If you’ve been reading me for a while, you may remember Everly Macario and her son Simon Sparrow: I told their story in my 2010 book Superbug and blogged about them in 2011. Everly is a public health researcher in Chicago and the sister and daughter of physicians. Yet despite all her own knowledge, and all the knowledge resident in her family, she was unable to protect 17-month-old Simon from the MRSA infection that killed him in 24 hours in 2004.
Simon, as I wrote about him last year, was:
[A] big, sturdy child with no health problems except a touch of asthma. The day before he died, he woke up feverish and disoriented, startling his parents with a cry unlike anything they had heard from him before. It was a busy morning — his older sister had a stomach virus — but they got him to the pediatric ER, got him checked, and brought him home when doctors found nothing unusual going on.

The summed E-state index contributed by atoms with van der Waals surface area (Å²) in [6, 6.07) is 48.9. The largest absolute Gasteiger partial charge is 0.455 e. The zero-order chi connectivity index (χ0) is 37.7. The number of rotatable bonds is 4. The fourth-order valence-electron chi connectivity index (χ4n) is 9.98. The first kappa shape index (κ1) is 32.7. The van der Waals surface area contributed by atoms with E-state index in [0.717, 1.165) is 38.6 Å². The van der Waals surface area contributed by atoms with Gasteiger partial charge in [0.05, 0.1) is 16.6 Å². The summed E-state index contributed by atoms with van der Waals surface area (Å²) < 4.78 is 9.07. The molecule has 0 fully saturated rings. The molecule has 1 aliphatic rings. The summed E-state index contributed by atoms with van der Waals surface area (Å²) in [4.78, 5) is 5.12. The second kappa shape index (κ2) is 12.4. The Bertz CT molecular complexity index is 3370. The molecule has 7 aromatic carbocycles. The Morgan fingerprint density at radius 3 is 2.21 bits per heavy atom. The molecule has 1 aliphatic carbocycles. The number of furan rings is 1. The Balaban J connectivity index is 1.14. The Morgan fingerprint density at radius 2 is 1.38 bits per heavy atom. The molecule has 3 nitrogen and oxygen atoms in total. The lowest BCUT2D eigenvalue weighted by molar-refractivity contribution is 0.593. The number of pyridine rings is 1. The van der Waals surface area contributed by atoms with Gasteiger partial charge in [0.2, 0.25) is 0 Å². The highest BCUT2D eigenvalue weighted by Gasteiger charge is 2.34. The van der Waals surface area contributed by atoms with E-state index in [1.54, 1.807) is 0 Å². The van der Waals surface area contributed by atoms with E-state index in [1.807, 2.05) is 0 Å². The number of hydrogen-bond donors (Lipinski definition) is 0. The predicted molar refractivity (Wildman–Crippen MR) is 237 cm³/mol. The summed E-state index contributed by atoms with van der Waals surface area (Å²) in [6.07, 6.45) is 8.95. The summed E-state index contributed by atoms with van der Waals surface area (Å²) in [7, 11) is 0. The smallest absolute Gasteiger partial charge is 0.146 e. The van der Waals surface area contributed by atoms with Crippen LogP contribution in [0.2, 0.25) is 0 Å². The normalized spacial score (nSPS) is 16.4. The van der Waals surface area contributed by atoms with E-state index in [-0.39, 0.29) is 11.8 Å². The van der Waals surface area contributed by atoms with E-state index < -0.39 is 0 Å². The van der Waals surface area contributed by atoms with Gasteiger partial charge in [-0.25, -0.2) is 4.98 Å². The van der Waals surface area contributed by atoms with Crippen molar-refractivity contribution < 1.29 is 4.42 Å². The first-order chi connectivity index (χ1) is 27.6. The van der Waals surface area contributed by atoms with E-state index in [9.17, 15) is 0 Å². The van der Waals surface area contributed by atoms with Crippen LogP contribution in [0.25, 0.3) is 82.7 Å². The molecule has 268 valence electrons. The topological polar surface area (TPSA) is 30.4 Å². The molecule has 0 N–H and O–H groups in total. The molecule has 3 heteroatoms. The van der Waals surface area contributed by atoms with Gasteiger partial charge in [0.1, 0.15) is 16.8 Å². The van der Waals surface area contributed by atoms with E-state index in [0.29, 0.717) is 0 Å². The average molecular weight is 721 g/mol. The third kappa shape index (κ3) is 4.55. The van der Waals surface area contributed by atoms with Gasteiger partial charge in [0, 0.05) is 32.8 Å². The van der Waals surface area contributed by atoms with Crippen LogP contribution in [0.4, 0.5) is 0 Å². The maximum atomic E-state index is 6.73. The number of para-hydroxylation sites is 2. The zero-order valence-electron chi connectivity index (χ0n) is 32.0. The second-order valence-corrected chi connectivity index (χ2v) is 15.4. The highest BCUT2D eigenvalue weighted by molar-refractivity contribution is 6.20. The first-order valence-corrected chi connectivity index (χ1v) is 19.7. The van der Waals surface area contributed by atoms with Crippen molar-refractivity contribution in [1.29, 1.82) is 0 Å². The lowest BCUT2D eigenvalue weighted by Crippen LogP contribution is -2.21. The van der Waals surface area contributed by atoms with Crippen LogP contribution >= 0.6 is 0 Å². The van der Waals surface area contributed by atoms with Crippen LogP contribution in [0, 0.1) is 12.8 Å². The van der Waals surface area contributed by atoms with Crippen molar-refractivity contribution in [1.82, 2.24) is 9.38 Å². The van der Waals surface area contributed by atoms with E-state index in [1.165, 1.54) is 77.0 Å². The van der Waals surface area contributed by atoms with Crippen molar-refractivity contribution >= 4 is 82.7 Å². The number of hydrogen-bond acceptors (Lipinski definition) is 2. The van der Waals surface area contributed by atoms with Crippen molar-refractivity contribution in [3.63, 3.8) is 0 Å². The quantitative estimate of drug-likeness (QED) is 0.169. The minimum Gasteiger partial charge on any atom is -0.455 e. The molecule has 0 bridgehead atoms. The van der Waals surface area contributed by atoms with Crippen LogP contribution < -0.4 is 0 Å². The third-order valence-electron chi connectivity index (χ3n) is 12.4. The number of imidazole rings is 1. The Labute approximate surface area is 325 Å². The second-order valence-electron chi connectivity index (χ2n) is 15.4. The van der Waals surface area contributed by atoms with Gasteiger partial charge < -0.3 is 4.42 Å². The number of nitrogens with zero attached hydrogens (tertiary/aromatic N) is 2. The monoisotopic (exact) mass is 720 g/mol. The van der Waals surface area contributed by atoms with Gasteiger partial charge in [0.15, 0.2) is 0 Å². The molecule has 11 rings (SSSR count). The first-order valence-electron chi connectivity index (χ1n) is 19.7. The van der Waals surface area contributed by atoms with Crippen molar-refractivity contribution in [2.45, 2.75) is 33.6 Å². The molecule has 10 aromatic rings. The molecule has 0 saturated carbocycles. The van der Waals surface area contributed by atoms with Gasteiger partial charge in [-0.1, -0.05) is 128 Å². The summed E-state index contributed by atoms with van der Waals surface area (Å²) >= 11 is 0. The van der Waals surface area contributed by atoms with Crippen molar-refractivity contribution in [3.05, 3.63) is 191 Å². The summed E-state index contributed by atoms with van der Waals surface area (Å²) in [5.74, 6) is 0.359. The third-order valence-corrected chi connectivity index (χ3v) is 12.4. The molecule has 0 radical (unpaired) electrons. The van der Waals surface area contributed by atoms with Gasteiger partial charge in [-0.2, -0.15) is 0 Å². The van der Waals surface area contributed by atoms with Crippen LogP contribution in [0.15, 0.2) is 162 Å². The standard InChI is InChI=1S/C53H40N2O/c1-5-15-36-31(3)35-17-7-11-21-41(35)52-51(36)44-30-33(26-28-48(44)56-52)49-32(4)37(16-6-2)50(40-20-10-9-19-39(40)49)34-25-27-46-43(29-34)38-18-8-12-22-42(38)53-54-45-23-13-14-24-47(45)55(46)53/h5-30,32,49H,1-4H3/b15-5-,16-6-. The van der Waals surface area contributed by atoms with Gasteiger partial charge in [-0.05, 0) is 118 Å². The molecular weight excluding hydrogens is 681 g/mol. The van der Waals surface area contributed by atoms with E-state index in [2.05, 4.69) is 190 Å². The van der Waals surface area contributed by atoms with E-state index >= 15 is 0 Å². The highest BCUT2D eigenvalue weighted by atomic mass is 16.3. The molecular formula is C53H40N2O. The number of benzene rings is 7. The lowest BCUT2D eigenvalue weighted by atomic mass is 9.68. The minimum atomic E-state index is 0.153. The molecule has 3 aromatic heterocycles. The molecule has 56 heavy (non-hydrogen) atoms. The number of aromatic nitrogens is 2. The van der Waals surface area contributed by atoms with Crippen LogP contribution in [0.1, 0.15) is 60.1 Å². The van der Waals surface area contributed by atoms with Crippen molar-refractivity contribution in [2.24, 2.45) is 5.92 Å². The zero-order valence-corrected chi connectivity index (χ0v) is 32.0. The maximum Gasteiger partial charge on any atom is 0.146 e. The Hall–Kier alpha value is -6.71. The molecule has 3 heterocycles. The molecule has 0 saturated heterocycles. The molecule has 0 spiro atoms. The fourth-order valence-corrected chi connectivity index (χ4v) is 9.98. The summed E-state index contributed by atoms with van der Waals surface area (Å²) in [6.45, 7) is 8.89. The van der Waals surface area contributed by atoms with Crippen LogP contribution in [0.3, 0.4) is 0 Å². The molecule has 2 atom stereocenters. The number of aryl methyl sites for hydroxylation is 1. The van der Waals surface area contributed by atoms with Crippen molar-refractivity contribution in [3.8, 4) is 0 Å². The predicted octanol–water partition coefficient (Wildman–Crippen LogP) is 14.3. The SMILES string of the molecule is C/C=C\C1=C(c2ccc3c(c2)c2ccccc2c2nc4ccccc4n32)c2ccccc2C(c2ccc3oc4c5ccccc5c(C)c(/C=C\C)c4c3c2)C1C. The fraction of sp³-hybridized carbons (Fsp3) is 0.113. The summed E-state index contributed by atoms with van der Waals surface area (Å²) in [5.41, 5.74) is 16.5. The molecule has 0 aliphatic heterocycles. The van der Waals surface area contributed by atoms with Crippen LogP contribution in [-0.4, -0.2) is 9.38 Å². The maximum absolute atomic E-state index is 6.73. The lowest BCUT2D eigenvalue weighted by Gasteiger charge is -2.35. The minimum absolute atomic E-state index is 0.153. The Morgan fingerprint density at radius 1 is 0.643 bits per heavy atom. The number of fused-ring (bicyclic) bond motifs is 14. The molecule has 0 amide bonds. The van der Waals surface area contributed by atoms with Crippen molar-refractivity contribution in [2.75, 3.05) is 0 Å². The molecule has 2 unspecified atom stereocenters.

A few hours later, Everly was working at home, watching both kids, and Simon’s breathing changed. Her husband James, a history professor, had driven a few hours away to give a speech. She called a friend who is a pediatrician, held the phone up to Simon’s nose and mouth so she could hear, and then got back on the line.
“Hang up,” her friend said. “Call 911.”
She did, and then she called her husband, who reversed course and began tearing back to the city. At the hospital, Simon failed rapidly: His heart raced, his blood pressure crashed, his lungs filled with fluid. His skin darkened with pinpoint hemorrhages. He died the following morning.